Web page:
This 1970’s era Peterson System Standard 301 was purchased by a regular DadsPipes reader on eBay. Knowing it would need some attention before it could be used, he had it sent directly to me by the seller for a little TLC.
In due course the pipe arrived and I snapped this series of pics.
As you can see in the above pics, the pipe was in quite good estate condition except for a heavily oxidized stem and some dirt and grease wedged into the rather craggy rustication.
The pipe is stamped “Peterson’s” in an arch over “System” over “Standard” followed by “Made in the” over “Republic” over “of Ireland” over “301”. The nickel shank cap is marked “K&P” over “Petersons”.
I removed the stem from the shank and dropped it into a bath of Oxyclean and warm water to start the process of softening and lifting the oxidation from the Vulcanite. A quick shine with some 0000 steel wool restored the shine to the grimy shank cap and made the stamps much easier to read.
The pipe’s internals were reasonably clean – it only took a few pipe cleaners and cotton swabs dipped in alcohol to clear the remains of old tars and gunk from the airway and sump.
As this was an eBay find, I set up the pipe with an alcohol treatment to remove any lingering traces of old tobacco flavours or odours. I packed bowl with cotton wool and slipped a pipe cleaner through the airway before also packing the shank and sump with more cotton wool. This would ensure that the alcohol added to the bowl was drawn through the entire Peterson System.
I filled the bowl with 99% isopropyl alcohol, let it soak into the cotton and then topped it off again until I could see liquid creeping up the exposed end of the pipe cleaner. then I set the stummel aside for the night to let the alcohol do its thing.
When I came back to the pipe the next day, the treatment had done its job, pulling he deep-seated tars and grime from the pipe and depositing them in the cotton wool, which I removed and discarded.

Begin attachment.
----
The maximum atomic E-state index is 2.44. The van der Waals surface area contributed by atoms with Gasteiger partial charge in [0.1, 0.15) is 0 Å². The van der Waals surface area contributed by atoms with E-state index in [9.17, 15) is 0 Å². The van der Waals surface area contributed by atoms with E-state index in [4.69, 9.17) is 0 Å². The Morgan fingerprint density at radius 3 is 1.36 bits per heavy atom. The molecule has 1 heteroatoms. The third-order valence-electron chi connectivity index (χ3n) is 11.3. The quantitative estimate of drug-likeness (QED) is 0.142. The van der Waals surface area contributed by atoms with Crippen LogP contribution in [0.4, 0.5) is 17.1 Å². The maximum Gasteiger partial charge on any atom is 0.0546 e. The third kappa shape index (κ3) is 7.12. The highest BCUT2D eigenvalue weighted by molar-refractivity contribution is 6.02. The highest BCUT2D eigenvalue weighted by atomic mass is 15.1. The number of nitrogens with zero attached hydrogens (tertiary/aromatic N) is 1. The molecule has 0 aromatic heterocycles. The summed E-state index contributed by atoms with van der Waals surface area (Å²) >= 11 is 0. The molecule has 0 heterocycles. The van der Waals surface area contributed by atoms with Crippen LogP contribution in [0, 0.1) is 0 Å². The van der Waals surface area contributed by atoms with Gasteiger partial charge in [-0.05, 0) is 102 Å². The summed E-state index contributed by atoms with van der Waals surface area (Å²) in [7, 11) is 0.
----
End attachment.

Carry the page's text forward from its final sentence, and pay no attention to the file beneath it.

Setting the stummel aside to rest, I pulled the stem from the Oxyclean soak and scrubbed away the now soft oxidation layer with 0000 steel wool and Magic Eraser. Surprisingly, the stem was in great shape underneath, with no tooth chatter or other damage.
To remove the last stubborn remnants of oxidation and smooth out the Vulcanite, I wet-sanded the stem, working through 400, 600, 800 and 1000-grit papers.
Happy with the exterior so far, I moved on to the stem’s internals. A few pipe cleaners dipped in alcohol took care of things there. I finished this stage of stem work with a wipe on mineral oil to refresh the stem and add some gloss.
I moved back to the stummel and finished off the work there, first by cleaning the exterior of the briar with alcohol on a cotton pad followed by a light coat of Fiebing’s Black leather dye to refresh the finish. Finally a wipe of mineral oil helped to set the stain and inject a bit of moisture into the briar.
I let the oil sit briefly on the stummel before hand buffing the excess away with a scrap of towel. The stummel was then left to sit for a few hours to find its equilibrium.
I finished off this refurbishment by buffing the stem with both Red Tripoli and White Diamond compounds to bring up the shine. The stummel received a light buffing on the White Diamond wheel, then both halves of the pipe were treated to a run of Carnauba wax, lightly on the briar and more heavily on the stem.
This Peterson System Standard 301 has come a long way in a short time, testament to the power of a good cleaning and a little attention to detail. It looks practically new after its short time on the bench. I’m sure its new steward will enjoy it!
Thanks for joining me for thie estate pipe restoration. Until next time, Happy Piping!
Here’s the finished pipe.